Spanish authorities have seized ingredients hidden in sewers and trash bins that were used to make mojitos at a tourist hot spot.

La Guardia Civil carried out controls on beaches of the Barcelona coast in recent weeks and identified 18 people involved with making and selling the alcoholic cocktail. The drinks were made with ingredients that may not be suitable for consumption as some were found to contain the E. coli bacteria – the serotype was not disclosed.

Seized items, including ice, mint leaves, watermelon, fruit juice, cups and green powders of unknown composition and origin that were put in the drink, have been analyzed in a department of the Guardia Civil.

The operation involved inspections to verify the hygiene and sanitation of street vendors selling mojitos because of a possibility that the health of consumers, especially tourists, could be at risk. Controls were carried out mostly in the neighborhood of Barceloneta, the beach and its surroundings.

Investigators found sale of the drink was by individuals not belonging to any commercial catering company subject to regulations and potential customers were users of the beaches. The action was prompted due to increased risk in the summer months and knowledge of the existence of unauthorized points of sale of mojitos on certain beaches of the Barcelona coast.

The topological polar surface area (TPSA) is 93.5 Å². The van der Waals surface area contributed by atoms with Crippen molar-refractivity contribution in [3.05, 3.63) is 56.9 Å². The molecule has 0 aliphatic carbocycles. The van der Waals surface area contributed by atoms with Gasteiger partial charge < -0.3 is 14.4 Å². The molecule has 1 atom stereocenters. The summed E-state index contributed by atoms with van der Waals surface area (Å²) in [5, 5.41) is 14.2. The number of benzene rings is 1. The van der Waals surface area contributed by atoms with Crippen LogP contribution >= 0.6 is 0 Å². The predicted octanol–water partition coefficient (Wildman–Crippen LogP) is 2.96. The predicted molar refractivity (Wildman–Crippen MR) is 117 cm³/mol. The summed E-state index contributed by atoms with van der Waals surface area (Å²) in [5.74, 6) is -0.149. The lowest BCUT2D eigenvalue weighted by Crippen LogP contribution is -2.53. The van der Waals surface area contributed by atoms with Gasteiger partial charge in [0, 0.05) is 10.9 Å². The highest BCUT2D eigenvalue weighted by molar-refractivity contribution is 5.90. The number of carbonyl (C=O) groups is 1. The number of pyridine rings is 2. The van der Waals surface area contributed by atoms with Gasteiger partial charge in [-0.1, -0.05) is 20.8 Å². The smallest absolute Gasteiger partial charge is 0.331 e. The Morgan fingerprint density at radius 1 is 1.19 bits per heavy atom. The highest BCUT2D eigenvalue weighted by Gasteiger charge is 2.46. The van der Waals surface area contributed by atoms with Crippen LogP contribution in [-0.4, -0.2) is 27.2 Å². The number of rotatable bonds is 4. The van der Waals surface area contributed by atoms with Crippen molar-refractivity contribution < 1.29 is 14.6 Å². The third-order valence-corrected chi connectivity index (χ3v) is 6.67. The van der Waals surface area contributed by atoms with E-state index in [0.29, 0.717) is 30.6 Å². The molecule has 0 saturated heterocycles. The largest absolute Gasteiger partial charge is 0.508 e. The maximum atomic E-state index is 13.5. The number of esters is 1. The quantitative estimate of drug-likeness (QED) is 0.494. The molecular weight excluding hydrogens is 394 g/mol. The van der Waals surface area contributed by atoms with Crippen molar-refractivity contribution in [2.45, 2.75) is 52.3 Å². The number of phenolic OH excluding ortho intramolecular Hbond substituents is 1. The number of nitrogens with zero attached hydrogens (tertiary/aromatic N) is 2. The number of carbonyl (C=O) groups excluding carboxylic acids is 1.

Inspections discovered material and ingredients for the drinks were kept in nearby garbage and sewage containers, so did not meet hygienic or sanitary storage requirements and posed a risk of contamination for the public. They were stored in plastic bags and open cans without labeling.

The 18 people identified by authorities as sellers face administrative action due to a lack of licenses and permits from the local authority. Police proceedings for crimes against public health are also under investigation.

Members of the Nature Protection Service (SEPRONA), of the Guardia Civil of Barcelona and the beaches unit of the Guardia Urbana of Barcelona were involved in the investigation.

(To sign up for a free subscription to Food Safety News, click here.)